Duncan nearly groaned. He and Nick went way back. Both had grown up here and felt a deep loyalty to the town and to the mountains. No, he hadn’t ever held out on Nick. There had never been a need. But he wasn’t ready to share Aliyah with anyone. And who the hell would believe him anyway?
Duncan grabbed for the phone in relief when it rang. After a few moments, he hung up and looked back up at Nick. At least now he could do something besides sit here while Nick stared him down like a bug under a microscope.
“Looks like their kill has been found. Locals out scouting found a dead lion about a mile up the mountain at the Turner Creek crossing.”
“No. A lion,” Duncan said evenly.
“You mean a lion as in fucking Lion King?”
“Holy fuck. So maybe Mrs. Humphreys wasn’t off her rocker when she said she saw a cheetah.”
Alarm prickled up Duncan’s spine. “You heard that?”
“Yeah, came in on the tail end of the conversation. What the hell is going on, Duncan?”
Duncan sat back in his chair and put his hands behind his head. He trusted Nick. There was no doubt about that. No, he didn’t want to tell him about Aliyah, but that had more to do with the possessive need crawling through his veins. The need to keep her to himself, sheltered from the rest of the world.
But the rest he could trust Nick with. “It would appear that our poachers are importing exotic animals into the states and turning them out to hunt here in Elk Ridge. Why don’t you head out with me, and I’ll catch you up to speed on what I know.”
Duncan got up, collected his jacket and walked out of the office, Nick on his heels. They climbed into Duncan’s truck and headed for Turner Creek.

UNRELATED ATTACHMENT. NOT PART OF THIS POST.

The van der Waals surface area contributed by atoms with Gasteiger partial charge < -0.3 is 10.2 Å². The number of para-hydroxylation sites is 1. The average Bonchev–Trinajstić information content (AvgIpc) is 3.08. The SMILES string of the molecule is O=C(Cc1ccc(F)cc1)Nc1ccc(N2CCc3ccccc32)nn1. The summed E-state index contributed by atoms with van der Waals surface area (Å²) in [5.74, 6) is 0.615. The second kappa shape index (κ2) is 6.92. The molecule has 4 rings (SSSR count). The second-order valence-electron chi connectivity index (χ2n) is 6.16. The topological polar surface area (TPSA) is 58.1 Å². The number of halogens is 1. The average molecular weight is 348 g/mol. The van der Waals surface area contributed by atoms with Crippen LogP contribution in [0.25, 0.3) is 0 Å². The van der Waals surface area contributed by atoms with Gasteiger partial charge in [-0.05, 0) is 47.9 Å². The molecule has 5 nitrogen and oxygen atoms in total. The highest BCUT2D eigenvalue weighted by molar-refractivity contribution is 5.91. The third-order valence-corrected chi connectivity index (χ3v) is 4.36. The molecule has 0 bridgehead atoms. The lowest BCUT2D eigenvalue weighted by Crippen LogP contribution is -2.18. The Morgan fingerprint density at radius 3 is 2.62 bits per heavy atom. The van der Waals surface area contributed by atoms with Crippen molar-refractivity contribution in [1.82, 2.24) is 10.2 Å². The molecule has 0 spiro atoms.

They rode in silence for a long time. Frustration edged up Duncan’s neck and gripped his jaw. The longer it took him to run down leads, the longer Aliyah was left alone in his house. He was in a hell of a fix. He couldn’t have her with him while he worked to try and track down the men who’d hunted her, but he felt uneasy about leaving her alone and without protection for such a long period of time.
“You okay?” Nick asked.
Duncan glanced over at his friend. “Yeah, I’m good. Just tired. Wagged my ass all over the damn mountain yesterday looking for those damn poachers.”
Nick’s expression darkened. “I want them out of our mountains, Duncan.”
Duncan nodded. “You and me both. Last thing we need is a bunch of outsiders shooting up the damn woods and loosing animals like lions. The locals get wind of this and they’ll posse up and go after the poachers themselves.”
As they neared the Turner Creek crossing, they saw two trucks parked a quarter-mile up the road. Duncan pulled in behind them and hopped out.
He and Nick walked over to where Heath Barnes and his son, Michael, stood with Sam Crenshaw. They looked up.
“Sheriff,” Heath said with a nod.
Duncan looked down at the dead lion. Large adult male. Gunshot wound behind the left shoulder. Rigor had set in and the body temperature was cool, no warmth when Duncan touched the stiff body. Probably shot late yesterday or possibly early this morning.
He looked up at the three men who gathered round the fallen lion. “You fellows see anyone around?”
They shook their heads.
“What’s going on, sheriff?” Sam asked. “What’s a lion doing around here?”
Duncan rose and rubbed a hand through his hair. “I wish I knew. Looks like we have a poaching ring.”
faces twisted in anger.
“It’s bad enough we have to put up with so many damn out-of-state hunters every fall,” Heath muttered. “Now they’re running illegal animals?”
Duncan sighed and pulled out his cell phone to check his signal. One bar. A call might go through. He dialed Doc’s number, hoping this time he’d actually get a hold of the man.
After the fourth ring, Doc’s gravelly voice bled through the line.
“What can I do for you, Duncan?” Doc asked. “Sorry I didn’t get back to you last night. It was damn near two a.m. before I got in. Had a difficult delivery out at the Bransons.”
“No problem. Look Doc, if you aren’t busy, I could use you.”
“I need you to do an autopsy…on a lion.”
“A mountain lion? Whatever for?”
“No, Doc, a lion. African lion. I’ve got a dead one at Turner Creek. I need you to preserve what evidence you find, recover any bullet fragments and give me a detailed report of your findings.”
“You bringing it in or do you want me to come get it?”
“I’ll have my deputies bring it to you,” Duncan said.